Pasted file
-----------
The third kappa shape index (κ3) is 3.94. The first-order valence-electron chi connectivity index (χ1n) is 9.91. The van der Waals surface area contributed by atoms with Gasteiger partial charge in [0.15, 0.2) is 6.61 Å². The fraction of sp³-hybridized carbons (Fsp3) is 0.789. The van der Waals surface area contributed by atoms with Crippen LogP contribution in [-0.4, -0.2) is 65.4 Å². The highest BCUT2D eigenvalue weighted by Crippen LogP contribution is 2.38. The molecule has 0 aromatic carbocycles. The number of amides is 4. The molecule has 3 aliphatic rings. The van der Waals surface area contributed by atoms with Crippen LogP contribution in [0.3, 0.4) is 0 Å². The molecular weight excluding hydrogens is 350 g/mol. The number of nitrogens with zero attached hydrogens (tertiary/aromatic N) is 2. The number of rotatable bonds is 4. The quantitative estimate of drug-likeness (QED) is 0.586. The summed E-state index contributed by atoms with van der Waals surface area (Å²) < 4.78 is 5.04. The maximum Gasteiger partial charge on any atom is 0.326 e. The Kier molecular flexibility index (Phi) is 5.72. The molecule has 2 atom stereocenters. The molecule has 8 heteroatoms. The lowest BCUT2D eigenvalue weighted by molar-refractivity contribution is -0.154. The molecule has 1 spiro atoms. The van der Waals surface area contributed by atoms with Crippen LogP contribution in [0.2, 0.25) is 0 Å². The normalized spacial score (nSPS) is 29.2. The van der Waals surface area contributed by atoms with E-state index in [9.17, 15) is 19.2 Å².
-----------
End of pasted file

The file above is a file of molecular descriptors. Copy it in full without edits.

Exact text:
The third kappa shape index (κ3) is 3.94. The first-order valence-electron chi connectivity index (χ1n) is 9.91. The van der Waals surface area contributed by atoms with Gasteiger partial charge in [0.15, 0.2) is 6.61 Å². The fraction of sp³-hybridized carbons (Fsp3) is 0.789. The van der Waals surface area contributed by atoms with Crippen LogP contribution in [-0.4, -0.2) is 65.4 Å². The highest BCUT2D eigenvalue weighted by Crippen LogP contribution is 2.38. The molecule has 0 aromatic carbocycles. The number of amides is 4. The molecule has 3 aliphatic rings. The van der Waals surface area contributed by atoms with Crippen LogP contribution in [0.3, 0.4) is 0 Å². The molecular weight excluding hydrogens is 350 g/mol. The number of nitrogens with zero attached hydrogens (tertiary/aromatic N) is 2. The number of rotatable bonds is 4. The quantitative estimate of drug-likeness (QED) is 0.586. The summed E-state index contributed by atoms with van der Waals surface area (Å²) < 4.78 is 5.04. The maximum Gasteiger partial charge on any atom is 0.326 e. The Kier molecular flexibility index (Phi) is 5.72. The molecule has 2 atom stereocenters. The molecule has 8 heteroatoms. The lowest BCUT2D eigenvalue weighted by molar-refractivity contribution is -0.154. The molecule has 1 spiro atoms. The van der Waals surface area contributed by atoms with Crippen LogP contribution in [0.2, 0.25) is 0 Å². The normalized spacial score (nSPS) is 29.2. The van der Waals surface area contributed by atoms with E-state index in [9.17, 15) is 19.2 Å².